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Labor Perspective From Laborers Local 79 Member Mike “Millz” Negron: How New York City’s Leaders ‘Can Empower Black Re-Entry Workers Like Me’

Published Sunday, February 14, 2021
by Laborers Local 79 Member Via
Labor Perspective From Laborers Local 79 Member Mike “Millz” Negron: How New York City’s Leaders ‘Can Empower Black Re-Entry Workers Like Me’ Editor’s Note: Mass incarceration of Black and Brown Communities has led to an ever growing labor pool of vulnerable, disadvantaged and discriminated-against Workers.  Labor brokers known as Body Shops prey on people returning home and leverage Workers' parole mandates of maintaining employment as a condition of their release.  These Body Shops take advantage of the scarcity of job opportunities available to formerly incarcerated New Yorkers.  No contractor or developer should be allowed to condemn Black and Brown Construction Workers to economic imprisonment and bodily harm. That’s re-sentencing, not real re-entry.  Laborers Local 79 and the Mason Tenders’ District Council have launched Laborers Fight Back to address the rampant exploitation of justice affected Laborers in the New York City Construction Industry.  Formerly incarcerated New Yorkers are told that in order to survive life after prison, they must accept dangerous, low-wage construction jobs.  Local 79 is fighting against exploitation and to increase career opportunities in the Union Construction Industry for formerly incarcerated New Yorkers.  New York City must regulate and license Body Shops to stop the exploitation of formerly incarcerated Workers.  Real re-entry means real economic security.  Click here to learn more, sign up for updates and to tell the New York City Council to #EndBodyShopsNow!


The work done by Black People like me has long been treated as unworthy of a fair wage.

Racial income disparities mean we are paid less, including when we do the same jobs as White People.

That’s well-known.

What deserves more attention, though, is how these disparities are taking on new and alarming forms in the construction industry here in New York City.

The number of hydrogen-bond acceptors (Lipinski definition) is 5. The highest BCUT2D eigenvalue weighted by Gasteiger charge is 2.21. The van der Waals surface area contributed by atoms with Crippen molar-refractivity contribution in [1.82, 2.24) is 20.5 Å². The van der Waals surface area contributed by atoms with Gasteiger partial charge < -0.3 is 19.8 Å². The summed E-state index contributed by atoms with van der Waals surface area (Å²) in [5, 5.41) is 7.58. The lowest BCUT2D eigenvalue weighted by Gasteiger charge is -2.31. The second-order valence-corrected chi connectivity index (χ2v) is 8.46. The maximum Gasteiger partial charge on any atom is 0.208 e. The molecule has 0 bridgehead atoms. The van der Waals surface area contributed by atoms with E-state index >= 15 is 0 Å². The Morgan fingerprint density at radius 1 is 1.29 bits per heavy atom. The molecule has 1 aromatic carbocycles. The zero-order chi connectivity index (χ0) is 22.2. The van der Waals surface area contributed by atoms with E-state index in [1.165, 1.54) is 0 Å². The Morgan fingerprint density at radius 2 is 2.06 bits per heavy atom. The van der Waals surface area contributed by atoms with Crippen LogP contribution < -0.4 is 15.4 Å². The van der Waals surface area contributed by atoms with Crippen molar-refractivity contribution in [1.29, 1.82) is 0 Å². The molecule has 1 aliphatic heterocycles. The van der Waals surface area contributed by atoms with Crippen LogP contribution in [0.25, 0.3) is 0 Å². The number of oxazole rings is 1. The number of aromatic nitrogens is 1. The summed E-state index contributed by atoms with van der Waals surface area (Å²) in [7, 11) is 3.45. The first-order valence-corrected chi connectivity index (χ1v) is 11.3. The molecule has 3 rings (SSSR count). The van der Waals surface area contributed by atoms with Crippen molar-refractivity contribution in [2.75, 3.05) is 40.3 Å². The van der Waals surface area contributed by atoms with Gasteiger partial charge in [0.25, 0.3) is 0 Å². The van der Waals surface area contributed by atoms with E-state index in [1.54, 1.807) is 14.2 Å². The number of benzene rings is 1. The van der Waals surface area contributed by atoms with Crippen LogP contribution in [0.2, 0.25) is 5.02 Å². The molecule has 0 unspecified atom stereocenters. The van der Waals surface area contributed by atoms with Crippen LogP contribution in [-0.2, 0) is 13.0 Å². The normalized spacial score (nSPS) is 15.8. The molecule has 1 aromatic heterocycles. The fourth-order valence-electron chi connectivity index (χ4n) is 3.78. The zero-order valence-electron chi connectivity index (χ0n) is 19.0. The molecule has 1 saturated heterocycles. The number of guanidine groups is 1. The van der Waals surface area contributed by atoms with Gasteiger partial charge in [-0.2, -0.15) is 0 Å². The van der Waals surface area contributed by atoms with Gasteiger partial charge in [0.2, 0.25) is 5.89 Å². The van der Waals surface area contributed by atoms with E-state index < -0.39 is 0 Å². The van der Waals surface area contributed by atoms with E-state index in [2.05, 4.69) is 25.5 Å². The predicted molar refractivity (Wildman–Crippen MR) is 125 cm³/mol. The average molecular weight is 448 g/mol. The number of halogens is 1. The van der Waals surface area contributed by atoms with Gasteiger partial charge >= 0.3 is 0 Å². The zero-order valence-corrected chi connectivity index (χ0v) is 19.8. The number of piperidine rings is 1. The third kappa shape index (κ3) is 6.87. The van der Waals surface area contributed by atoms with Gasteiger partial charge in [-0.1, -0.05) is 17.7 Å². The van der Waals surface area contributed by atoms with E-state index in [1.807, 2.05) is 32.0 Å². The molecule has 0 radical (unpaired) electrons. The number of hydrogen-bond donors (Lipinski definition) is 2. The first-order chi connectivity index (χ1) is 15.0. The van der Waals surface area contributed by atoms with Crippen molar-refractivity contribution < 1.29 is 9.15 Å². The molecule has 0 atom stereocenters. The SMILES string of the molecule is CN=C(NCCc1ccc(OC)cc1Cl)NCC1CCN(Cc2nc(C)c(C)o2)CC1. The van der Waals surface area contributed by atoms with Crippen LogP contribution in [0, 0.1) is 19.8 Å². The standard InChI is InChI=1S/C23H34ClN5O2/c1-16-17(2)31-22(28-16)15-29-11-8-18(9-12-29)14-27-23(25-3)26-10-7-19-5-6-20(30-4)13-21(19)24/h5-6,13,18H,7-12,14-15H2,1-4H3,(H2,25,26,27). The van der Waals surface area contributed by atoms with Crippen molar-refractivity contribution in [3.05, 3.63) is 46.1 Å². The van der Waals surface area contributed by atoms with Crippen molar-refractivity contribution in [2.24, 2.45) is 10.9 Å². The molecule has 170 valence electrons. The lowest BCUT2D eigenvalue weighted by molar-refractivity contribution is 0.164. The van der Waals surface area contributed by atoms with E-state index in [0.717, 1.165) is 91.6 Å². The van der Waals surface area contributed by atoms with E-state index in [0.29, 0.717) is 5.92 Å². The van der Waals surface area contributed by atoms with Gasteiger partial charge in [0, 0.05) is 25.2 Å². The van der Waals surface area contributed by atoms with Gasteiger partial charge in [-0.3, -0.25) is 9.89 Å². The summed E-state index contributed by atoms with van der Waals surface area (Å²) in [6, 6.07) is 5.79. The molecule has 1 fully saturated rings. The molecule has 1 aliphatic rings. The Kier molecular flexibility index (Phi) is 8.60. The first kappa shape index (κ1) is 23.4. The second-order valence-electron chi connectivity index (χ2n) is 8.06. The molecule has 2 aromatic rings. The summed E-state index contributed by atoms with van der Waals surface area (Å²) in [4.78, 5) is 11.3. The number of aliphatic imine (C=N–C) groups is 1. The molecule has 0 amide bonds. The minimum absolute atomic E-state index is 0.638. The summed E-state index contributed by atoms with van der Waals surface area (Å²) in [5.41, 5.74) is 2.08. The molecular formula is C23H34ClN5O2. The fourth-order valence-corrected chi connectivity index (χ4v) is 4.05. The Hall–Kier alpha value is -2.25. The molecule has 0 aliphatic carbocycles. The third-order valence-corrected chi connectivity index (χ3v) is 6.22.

It’s not enough to say Black Lives Matter, especially for those of us who are formerly incarcerated Construction Workers building a future for this city amid the COVID-19 Pandemic.

The next mayor and City Council must show with action, not simply words, how they will make Black lives better and create more pathways to the Middle Class for Black New Yorkers who perform some of the most dangerous and exploitive jobs in the whole city.

Many thousands of Black New Yorkers who served time in prison are right now trying to re-enter the economy and make a positive contribution to the neighborhoods where we live and build.

Non-Union construction is one of the few industries where we can find jobs after incarceration.

We must maintain employment as a condition of parole or go back to prison.

That work requirement makes us especially vulnerable to exploitation by the labor brokers who sell our bodies for low-wages to New York City developers and contractors.

Real estate developers have a name for the subcontractors who provide our Black Labor: Body Shops.

Body Shops get rich by typically charging a developer about $40 an hour for the work of a Black Laborer who may be paid as little as $15.

And they reveal how much the real estate development world is willing to degrade and dehumanize us.

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